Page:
Medical Marijuana Maine: Registered Primary Caregiver

medical marijuana maineWe list below the main points to remember if you aim to register as a Primary Caregiver
in Maine’s medical marijuana program:

  1. A patient may designate one primary caregiver to assist the qualifying patient with the patient’s medical use of marijuana. ANYONE may be a primary caregiver – a patient’s caregiver is determined by the patient’s preference.
  2. Primary caregivers are required to possess a valid DHHS issued registry identification card prior to assisting a registered patient with the medical use of marijuana. A registry identification card is good for one year and must be renewed annually.
  3. A primary caregiver must obtain a food establishment license prior to preparing goods containing marijuana for medical use by a registered patient. Strict food packaging and label requirements must be adhered to.
  4. Cultivation and Possession Regulations are IDENTICAL to those for a patient. By designating a caregiver a qualifying patient essentially transfers their right to cultivate to that caregiver. A patient may not cultivate if they designate a caregiver. Note the following:
    1. A primary caregiver may possess up to 2.5 ounces of prepared marijuana and an incidental amount of marijuana for each registered patient who has named the person as their caregiver. This is in addition to the 2.5 ounces of prepared marijuana a qualifying patient may lawfully possess
    2. A primary caregiver may cultivate up to six (6) marijuana plants for each registered patient.
  5. A caregiver may assist up to five (5) qualified, registered patients at any one time. Each individual patient must designate the individual through DHHS,
  6. If a caregiver provides assistance for three (3) or more patients, DHHS may conduct onsite cultivation/possession assessments. DHHS must provide twenty-four (24) hours notice of the inspection to the caregiver.
  7. Primary Caregiver Compensation. A caregiver may receive reasonable compensation for the following:
    1. Costs associated with assisting a registered patient
    2. Costs associated with cultivating marijuana for a registered patient
  8. Brief Discussion: What Does Reasonable Compensation Mean? Understand that the Maine Medical Marijuana program is truly in its infancy and that very few of these regulations have been examined or challenged. Very few opinion letters have been issued and those that have deal almost exclusively with dispensaries and their operation. Any individual interested in becoming a primary caregiver is strongly urged to seek legal counsel when determining what cultivation and/or business model to implement. Speaking generally, a caregiver should consider the following when determining what constitutes reasonable compensation:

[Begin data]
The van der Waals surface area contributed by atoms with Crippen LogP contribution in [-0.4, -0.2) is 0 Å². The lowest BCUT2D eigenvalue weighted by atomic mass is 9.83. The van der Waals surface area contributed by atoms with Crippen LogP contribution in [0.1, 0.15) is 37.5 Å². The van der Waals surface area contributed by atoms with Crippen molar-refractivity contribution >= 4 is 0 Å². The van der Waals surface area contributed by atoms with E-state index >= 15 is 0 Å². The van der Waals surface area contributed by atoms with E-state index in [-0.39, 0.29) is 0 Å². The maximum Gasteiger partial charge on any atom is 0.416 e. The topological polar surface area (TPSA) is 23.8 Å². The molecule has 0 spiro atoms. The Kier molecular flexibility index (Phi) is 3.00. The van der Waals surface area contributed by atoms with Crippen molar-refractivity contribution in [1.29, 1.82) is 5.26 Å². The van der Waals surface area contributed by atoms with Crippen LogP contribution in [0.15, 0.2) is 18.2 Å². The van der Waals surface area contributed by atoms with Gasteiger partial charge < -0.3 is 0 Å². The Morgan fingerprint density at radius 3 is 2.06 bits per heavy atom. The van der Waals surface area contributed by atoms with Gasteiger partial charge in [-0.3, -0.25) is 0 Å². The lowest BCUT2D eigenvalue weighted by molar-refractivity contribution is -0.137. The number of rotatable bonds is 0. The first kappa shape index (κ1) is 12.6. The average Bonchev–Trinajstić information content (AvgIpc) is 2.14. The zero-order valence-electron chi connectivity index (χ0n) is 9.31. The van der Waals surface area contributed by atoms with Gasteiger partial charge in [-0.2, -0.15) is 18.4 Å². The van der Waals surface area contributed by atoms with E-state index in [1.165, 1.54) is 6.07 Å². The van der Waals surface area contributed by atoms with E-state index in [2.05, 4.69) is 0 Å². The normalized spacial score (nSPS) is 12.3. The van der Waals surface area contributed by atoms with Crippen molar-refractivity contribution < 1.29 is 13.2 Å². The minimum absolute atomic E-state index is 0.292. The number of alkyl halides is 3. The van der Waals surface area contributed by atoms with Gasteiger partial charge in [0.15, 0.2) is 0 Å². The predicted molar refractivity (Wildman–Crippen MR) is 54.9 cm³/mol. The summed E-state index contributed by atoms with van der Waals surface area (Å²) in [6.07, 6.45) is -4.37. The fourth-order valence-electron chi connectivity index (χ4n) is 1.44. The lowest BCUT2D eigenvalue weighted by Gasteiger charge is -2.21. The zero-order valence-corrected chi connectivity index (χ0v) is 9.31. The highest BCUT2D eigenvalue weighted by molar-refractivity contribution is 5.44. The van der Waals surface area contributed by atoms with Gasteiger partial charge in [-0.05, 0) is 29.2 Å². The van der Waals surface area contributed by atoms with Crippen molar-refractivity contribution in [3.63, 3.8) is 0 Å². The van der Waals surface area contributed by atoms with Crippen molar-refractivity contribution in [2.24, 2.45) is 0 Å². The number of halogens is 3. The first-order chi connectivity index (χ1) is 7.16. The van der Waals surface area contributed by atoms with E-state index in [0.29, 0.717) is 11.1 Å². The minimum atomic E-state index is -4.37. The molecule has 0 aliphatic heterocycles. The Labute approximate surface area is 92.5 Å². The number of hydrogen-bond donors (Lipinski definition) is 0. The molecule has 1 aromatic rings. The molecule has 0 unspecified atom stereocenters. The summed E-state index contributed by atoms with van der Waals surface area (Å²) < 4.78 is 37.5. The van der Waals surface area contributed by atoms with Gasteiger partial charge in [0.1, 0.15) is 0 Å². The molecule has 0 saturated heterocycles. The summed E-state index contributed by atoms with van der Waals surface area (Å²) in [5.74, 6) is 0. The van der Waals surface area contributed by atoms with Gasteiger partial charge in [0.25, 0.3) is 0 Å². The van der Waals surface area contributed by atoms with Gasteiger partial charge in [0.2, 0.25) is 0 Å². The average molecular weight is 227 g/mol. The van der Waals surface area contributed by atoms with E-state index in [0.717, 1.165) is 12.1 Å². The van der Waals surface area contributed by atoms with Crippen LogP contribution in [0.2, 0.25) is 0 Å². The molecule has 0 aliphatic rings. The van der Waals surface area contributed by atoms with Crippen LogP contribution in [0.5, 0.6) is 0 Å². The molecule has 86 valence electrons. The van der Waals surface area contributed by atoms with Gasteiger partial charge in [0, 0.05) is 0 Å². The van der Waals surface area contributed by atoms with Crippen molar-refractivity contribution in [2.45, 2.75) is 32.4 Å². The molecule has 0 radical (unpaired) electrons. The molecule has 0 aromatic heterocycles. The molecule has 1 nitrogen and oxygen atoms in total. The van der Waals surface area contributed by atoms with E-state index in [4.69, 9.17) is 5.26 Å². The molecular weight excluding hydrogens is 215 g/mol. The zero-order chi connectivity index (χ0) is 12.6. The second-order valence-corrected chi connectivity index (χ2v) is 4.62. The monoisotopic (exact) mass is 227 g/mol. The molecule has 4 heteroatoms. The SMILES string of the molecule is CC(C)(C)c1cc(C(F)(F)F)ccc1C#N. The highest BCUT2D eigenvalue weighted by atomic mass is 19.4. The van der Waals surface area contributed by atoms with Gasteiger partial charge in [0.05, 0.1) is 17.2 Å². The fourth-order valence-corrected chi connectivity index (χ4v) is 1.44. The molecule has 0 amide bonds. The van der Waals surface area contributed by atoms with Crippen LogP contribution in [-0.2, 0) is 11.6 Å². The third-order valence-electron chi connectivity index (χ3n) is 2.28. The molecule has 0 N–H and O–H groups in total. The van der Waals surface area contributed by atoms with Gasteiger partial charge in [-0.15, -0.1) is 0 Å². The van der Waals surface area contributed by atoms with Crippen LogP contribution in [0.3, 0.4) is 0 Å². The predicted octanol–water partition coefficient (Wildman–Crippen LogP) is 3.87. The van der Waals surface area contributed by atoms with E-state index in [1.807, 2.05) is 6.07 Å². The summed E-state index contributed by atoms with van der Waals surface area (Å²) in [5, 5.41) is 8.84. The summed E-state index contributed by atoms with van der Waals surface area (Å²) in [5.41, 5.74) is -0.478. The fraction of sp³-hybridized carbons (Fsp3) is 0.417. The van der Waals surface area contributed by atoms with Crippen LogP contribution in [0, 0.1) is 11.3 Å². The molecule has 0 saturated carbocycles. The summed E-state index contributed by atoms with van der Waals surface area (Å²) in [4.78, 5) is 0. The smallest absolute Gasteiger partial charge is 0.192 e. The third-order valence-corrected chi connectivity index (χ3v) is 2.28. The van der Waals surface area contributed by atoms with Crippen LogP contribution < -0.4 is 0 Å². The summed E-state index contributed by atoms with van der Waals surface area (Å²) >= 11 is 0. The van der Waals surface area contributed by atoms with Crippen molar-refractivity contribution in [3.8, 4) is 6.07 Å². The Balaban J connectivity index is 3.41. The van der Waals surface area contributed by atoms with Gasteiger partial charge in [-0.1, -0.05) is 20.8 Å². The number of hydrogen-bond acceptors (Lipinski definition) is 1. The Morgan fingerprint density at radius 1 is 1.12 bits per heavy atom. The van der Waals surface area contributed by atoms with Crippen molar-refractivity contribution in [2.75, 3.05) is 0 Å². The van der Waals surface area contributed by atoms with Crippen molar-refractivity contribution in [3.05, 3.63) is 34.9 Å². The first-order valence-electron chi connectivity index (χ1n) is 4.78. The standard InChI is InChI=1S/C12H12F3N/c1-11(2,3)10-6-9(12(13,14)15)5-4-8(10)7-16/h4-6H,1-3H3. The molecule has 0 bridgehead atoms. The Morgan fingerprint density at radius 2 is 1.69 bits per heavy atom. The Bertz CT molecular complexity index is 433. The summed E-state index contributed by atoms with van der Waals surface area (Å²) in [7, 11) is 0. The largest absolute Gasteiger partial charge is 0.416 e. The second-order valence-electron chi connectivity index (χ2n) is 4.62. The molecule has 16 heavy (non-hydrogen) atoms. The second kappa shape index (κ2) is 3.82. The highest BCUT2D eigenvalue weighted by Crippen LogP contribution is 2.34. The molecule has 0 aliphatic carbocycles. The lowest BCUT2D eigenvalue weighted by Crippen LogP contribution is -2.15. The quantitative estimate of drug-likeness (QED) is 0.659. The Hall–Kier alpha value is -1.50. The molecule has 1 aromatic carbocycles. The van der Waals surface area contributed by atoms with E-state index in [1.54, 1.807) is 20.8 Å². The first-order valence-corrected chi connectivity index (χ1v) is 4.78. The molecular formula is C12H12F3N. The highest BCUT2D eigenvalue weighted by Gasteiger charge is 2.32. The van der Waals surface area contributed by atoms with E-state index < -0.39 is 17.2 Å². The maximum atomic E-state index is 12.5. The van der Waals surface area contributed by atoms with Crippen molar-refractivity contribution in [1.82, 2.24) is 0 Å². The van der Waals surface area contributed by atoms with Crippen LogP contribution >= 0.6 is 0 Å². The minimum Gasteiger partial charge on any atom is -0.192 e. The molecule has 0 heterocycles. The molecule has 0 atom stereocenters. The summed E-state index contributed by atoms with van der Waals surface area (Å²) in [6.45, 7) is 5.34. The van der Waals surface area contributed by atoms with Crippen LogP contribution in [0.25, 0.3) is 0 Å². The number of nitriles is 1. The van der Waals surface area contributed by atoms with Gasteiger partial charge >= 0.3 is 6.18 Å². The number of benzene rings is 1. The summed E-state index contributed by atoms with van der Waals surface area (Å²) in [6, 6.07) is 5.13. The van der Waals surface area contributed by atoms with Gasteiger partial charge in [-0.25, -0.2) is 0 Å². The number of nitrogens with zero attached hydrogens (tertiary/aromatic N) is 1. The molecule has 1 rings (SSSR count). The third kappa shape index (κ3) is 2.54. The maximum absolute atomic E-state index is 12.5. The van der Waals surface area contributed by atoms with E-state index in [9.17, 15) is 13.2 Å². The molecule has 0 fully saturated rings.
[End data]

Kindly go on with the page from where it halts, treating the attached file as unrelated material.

1. Consider the costs and benefits of operating as a not-for-profit enterprise
    2. What price is customary in my area? What do other caregivers and dispensaries charge?
    3. Do you charge the same price to all customers? Do you charge differently for different varietals?
    4. Should I consider a flat fee for my services as opposed to a fee based on medicine quantity?
    5. Maintain detailed records of all expenses and implement the use of tracking sheets and identification when cultivating and distributing medicine
    6. It is prudent to implement compensation standards similar to those described in IRS Publication 557 Tax-Exempt Organizations.

We would like to thank the Law Office of Gregory Braun for the information contained in this series of articles.


Author Dianne Morgan

More posts by Dianne Morgan

Join the discussion 2 Comments

    • Barron says:

      Hi im really interested in becoming a caregiver its just that moneys tight amd I dont wamt to spend all the cost associated with it and not have amy patients to help.

      I dont know anyone any ideas or help on how I can break in to this. I honestly have a knack for growing and I just plain like helping people so this would be grezt. Plus pots a wonder drug and I love spreading its uses to others. Thank you Barron Tibbetts

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